Note the shallow and calm water, which was a far cry from the mighty flash flood we experienced last year. We were quite worried because it was drizzling that day, but Joni explained that in Bangon River, flash floods only happen when it has been raining heavily for several days. Thanks to lush forests and untouched mountain ranges that surround Catbalogan City, the large amounts of rainwater are absorbed or blocked before it funnels down the canyons in the river.
Some of the waterfalls that line up Bangon River are not really tall, ranging from 15 to 20 feet. However, their pools and beds are quite shallow. Jumping straight down from the top of these waterfalls can be dangerous. Thus, a rappel line needs to be set up for safety.
The canyon walls teem with life! Colonies of tiny freshwater snails cling tightly on the rock face. Are they edible?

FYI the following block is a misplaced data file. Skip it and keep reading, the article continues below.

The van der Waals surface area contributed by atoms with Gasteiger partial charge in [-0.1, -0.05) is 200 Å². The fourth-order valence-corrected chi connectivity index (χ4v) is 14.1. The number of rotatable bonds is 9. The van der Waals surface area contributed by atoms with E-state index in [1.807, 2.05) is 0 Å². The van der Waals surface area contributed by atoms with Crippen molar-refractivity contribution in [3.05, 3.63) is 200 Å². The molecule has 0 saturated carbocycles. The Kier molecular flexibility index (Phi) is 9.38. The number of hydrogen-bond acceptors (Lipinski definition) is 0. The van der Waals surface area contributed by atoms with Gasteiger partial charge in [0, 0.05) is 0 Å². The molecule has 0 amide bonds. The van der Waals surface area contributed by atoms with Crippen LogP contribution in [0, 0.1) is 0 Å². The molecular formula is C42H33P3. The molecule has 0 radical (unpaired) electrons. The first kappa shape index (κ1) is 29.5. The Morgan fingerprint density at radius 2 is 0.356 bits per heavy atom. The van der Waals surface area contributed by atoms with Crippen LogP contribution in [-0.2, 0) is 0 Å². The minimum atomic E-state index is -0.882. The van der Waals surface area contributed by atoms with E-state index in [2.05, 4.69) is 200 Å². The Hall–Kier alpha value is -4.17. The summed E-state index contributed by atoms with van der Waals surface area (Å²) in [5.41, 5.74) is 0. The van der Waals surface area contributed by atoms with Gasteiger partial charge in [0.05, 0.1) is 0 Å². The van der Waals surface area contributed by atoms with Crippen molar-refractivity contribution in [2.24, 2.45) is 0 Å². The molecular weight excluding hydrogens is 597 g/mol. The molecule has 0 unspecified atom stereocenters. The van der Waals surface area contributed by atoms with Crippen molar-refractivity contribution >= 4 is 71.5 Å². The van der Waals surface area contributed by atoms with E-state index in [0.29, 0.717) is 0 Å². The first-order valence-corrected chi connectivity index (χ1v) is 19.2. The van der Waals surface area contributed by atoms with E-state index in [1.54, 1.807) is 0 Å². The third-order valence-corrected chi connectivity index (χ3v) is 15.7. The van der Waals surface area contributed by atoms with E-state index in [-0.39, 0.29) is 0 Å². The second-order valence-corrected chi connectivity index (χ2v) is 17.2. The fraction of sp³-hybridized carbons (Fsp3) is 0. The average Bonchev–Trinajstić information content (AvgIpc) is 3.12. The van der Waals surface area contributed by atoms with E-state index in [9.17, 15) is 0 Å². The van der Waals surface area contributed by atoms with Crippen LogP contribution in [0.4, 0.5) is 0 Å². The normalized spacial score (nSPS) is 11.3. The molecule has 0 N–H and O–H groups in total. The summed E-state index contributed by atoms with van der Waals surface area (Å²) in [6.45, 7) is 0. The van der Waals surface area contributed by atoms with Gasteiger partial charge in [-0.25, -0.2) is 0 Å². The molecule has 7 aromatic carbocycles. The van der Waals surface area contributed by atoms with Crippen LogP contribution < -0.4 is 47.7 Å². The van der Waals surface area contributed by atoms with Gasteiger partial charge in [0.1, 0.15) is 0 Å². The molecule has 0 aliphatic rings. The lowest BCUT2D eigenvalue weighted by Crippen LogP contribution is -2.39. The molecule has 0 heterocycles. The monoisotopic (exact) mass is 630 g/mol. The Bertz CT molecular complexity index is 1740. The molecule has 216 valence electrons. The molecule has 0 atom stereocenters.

You might wonder, how are canyons formed? Well, just like anything with Mother Nature, the formation of a canyon involves a natural carving process that often takes millions of years. Water or wind erosion cleaves out canyons. The sculptors are usually fast-flowing rivers, but in colder climes, water seeps through crevices between rocks and freeze underground. Eventually, the accumulation of frozen water pushes the rocks apart, causing huge slabs of rocks to break off the canyon walls.
Canyons usually form in areas that are rich in limestone due to the rock’s easily soluble nature. Since Samar is full of limestone karst formations, it is only natural that canyons, many of them undiscovered, cut across the landscape.
A canyon retains its shape because the rock strata, or the layer of rock below the surface, is harder and more resistant to erosion than the topsoil.